Tag Archives: natural cooking

You say, “Tahini,” I say… “I beg your pardon?”

A sea of toasted sesame seeds

The word of the day is tahini.  I had no knowledge of the word up until about a week and a half ago.  Several weeks ago, I was mulling over the definition of “health” and was feeling very dissatisfied with my grasp on the concept.  Ten years ago, I was a health nut and a diet professional, but I finally realized my concept of health was messed up.  What is healthy?  What is unhealthy?  Here is a list I used to have of “Healthy Foods”:

Low fat
Low carb
Meatless recipes

What was I eating during my professional healthy days?  Is low fat really healthy?  I was eating margarine (similar in chemical structure to plastic).  Is low carb really all that great?  I was eating artificial sweeteners, which are linked to cancer.  Is ditching the carnivore lifestyle the way to go?  I was eating soy based foods (increases estrogen levels and can lead to cancer).

At my most boastful “healthy” pinnacle, I realize in hinds sight I had no idea what “healthy” really means.  In all honesty, I still am feeling pretty clueless, and my search for answers of making informed food choices is what lead me to tahini.

A few weeks ago I was reflecting on my “healthy” past (of which this blog is a result – read more here).   A branch of my scattered thoughts lead me to reflect on the famous Hebrew, Daniel, who dictated his own royal diet and appeared to be the healthiest young man in all the royal court.  I believe his food choice was divinely inspired, and very well might be a reflection of basic biology.  Many Hebrew laws that I have come across have sound reasoning, even though it did not seem explainable several thousand years ago.  For example, pork can be contaminated by a yucky pathogen, and the Israelites avoided eating pork.  I could list and cite and investigate more examples, but that is moving away from the purpose of my blog, which is to find better ways to do things and to become a self sufficient member of society.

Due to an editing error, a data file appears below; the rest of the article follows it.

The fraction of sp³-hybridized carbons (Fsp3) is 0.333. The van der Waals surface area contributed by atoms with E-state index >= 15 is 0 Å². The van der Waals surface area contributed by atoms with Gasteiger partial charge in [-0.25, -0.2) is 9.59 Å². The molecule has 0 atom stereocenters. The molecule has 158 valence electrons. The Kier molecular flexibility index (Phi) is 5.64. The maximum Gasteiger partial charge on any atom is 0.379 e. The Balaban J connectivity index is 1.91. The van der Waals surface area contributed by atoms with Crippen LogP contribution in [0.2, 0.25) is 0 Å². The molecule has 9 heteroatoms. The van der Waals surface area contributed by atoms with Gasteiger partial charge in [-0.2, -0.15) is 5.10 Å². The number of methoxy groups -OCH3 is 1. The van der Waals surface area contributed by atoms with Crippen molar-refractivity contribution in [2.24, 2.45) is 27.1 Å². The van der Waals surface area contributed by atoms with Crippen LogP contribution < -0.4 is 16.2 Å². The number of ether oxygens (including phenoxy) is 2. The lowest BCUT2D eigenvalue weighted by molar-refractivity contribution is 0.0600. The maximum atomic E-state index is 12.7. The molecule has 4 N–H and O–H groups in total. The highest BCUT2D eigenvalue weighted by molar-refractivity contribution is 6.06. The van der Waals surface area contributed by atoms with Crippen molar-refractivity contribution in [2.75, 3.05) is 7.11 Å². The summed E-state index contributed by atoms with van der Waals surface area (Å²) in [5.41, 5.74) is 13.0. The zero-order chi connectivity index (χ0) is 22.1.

Since I knew that Daniel’s diet was a success in history, I decided to investigate.  In short, there are whole blogs and books dedicated to Daniel’s diet.  I poked around at the how-to’s and decided to try a few recipes.  One recipe was for hummus, I thought is sounded delicious and pretty easy, so I included it on the menu.

One obstacle for making the hummus was an unknown ingredient, tahini.  I looked it up and figured I would be wandering the aisles of the grocery store or running all over health-food-store-creation looking for this mystery ingredient, and I might as well buy some hummus.  However, in my tahini investigation (yep, I googled “where is tahini in my grocery store”), I came across “how to make your own tahini.”  Tahini is roasted sesame seeds and olive oil.  Easy.

I figured it would be much faster for me to make my own tahini than look for it in the store, so that is what I am doing.  Right now my roasted sesame seeds have cooled, and I am going to finish the process.


Fast Homemade Yogurt

Let me just whip up some yogurt real fast!